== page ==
Ron and I recently compared areas of interest. We decided a discussion about a boss (or potential boss) who is a Baby Boomer could be useful. You know a lot about Boomers. Your parents are Boomers.
Some tips from my experiences as a Baby Boomer, a parent and a boss:
- Don’t stereotype. There are a lot of Boomers, but they aren’t all alike. One common trait: we think we’re all very different.
- Identify the motivation. Like all bosses, find out what they hope to accomplish through or at work. Get in sync.
- What’s her retirement plan? Could explain a lot about decision-making and risk-taking. It also indicates future organizational changes. Or not. Many Boomers will work longer than their predecessors. Plan accordingly. This shouldn’t be the first thing you ask. Or second.
- Does he have kids? It may explain management style and interpersonal relations. Do you remind him of his son or daughter? Is that good? And, remember, he’s your boss, not your parent. While on the subject, no matter how much your parents still hover, don’t let them enter the relationship with your boss.
- What’s the tech profile? Determine how you can make a contribution with your tech skills. Your expertise will help develop communications strategies, how colleagues communicate, and how you can personally assist (“reverse mentor”) the boss.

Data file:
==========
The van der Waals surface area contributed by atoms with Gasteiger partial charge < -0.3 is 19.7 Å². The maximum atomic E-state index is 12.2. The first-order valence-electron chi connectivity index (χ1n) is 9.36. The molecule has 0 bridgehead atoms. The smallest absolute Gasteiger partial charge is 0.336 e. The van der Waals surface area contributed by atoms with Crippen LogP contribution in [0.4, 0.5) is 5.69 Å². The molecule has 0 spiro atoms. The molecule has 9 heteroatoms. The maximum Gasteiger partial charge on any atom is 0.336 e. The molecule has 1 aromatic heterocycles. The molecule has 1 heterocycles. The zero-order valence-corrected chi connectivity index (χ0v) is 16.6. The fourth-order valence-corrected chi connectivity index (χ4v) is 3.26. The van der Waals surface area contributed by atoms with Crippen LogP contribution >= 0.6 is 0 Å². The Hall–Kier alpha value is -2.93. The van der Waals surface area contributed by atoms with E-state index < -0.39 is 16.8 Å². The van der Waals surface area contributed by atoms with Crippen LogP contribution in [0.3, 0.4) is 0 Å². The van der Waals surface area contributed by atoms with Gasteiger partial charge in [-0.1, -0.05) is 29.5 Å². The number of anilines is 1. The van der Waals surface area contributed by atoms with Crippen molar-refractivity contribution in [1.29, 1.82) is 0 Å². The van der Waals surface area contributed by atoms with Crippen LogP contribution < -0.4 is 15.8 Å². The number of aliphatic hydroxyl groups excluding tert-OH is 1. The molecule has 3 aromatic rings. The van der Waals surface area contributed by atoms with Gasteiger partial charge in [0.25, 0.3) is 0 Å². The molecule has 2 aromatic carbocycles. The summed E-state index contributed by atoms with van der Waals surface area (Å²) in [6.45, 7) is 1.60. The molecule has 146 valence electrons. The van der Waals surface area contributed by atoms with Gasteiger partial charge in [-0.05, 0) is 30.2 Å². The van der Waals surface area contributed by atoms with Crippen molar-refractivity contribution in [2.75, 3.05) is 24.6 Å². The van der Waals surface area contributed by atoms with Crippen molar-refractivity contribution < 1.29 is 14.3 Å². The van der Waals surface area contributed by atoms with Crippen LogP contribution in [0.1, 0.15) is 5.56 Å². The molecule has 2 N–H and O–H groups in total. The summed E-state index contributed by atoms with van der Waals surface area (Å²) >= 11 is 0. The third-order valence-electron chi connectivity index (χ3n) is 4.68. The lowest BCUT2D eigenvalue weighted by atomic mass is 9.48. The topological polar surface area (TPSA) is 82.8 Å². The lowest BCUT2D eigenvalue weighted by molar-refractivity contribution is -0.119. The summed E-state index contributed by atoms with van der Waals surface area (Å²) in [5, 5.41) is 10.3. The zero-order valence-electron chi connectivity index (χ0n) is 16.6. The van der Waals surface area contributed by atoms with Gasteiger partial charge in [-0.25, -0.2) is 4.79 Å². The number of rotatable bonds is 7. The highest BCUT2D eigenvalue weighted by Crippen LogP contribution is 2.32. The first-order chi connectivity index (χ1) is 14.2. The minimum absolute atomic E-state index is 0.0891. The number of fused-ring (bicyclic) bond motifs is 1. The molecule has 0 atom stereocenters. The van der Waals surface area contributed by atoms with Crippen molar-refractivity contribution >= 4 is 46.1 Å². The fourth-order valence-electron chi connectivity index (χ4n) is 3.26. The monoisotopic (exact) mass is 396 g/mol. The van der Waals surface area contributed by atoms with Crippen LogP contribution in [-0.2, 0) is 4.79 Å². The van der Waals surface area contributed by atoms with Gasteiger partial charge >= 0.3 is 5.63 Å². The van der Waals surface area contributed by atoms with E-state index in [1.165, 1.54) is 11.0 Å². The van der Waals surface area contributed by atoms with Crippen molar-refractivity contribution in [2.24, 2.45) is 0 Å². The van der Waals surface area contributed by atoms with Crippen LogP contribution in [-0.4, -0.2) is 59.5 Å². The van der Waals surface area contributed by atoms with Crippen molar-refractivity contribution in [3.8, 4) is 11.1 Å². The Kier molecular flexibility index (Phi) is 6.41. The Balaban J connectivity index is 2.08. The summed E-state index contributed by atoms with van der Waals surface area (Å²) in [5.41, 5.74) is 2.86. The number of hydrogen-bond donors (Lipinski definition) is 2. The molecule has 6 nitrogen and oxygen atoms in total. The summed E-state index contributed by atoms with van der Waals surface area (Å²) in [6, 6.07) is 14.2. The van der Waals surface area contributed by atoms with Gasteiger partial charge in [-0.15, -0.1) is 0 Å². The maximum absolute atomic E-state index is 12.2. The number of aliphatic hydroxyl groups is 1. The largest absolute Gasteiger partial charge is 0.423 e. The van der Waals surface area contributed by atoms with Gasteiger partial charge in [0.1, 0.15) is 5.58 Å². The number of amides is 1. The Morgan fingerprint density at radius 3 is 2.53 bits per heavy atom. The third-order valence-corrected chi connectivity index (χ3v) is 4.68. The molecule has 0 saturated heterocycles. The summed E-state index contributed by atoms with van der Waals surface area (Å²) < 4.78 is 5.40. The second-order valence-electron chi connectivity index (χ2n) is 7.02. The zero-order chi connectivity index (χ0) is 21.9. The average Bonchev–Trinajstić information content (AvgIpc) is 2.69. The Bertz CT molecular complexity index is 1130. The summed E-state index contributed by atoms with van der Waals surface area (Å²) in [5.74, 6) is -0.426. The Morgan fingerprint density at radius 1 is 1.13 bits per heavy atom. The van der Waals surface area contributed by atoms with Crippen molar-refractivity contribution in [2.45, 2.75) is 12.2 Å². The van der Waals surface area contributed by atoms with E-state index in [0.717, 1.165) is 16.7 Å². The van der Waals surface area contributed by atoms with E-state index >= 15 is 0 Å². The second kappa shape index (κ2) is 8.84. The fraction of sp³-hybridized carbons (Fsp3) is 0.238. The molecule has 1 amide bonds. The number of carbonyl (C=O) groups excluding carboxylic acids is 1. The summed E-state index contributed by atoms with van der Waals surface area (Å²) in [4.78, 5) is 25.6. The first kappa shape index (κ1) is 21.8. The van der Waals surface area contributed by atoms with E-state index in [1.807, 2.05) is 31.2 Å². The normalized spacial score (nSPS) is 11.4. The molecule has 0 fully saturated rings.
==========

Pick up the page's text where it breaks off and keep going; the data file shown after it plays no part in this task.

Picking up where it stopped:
- Watch the E word. Boomer management can’t stereotype you as an “Entitled Gen Y-er.” You will “pay your dues,” too. You will not talk about your job being a stepping stone to what you really want to do. Your “work/life balance” will comply with the organization’s expectation…at least until you are senior enough to change it.
- Leverage your talents. You are entering the work force as an intelligent, well-educated, resourceful professional. Take on responsibility. Don’t expect as much positive reinforcement as you might like. If you are doing something wrong, you’ll find out.
Finally, statistics suggest you will be the boss of a Baby Boomer or two before long. Prepare now to be good at it. Then let me–and your parents–know how Boomers can be high-performing employees of a Gen Y boss!
Rich Jernstedt recently set up a consulting practice, The Jernstedt Company. He served in senior roles at Fleishman-Hillard, where he continues as a consultant, and GolinHarris. At Golin, Rich rose from account supervisor to CEO and Chairman during his 26 years at the agency. While attending the University of Oregon, activities included the campus newspaper (business manager), student senate, public relations chair of Homecoming, and senior class president.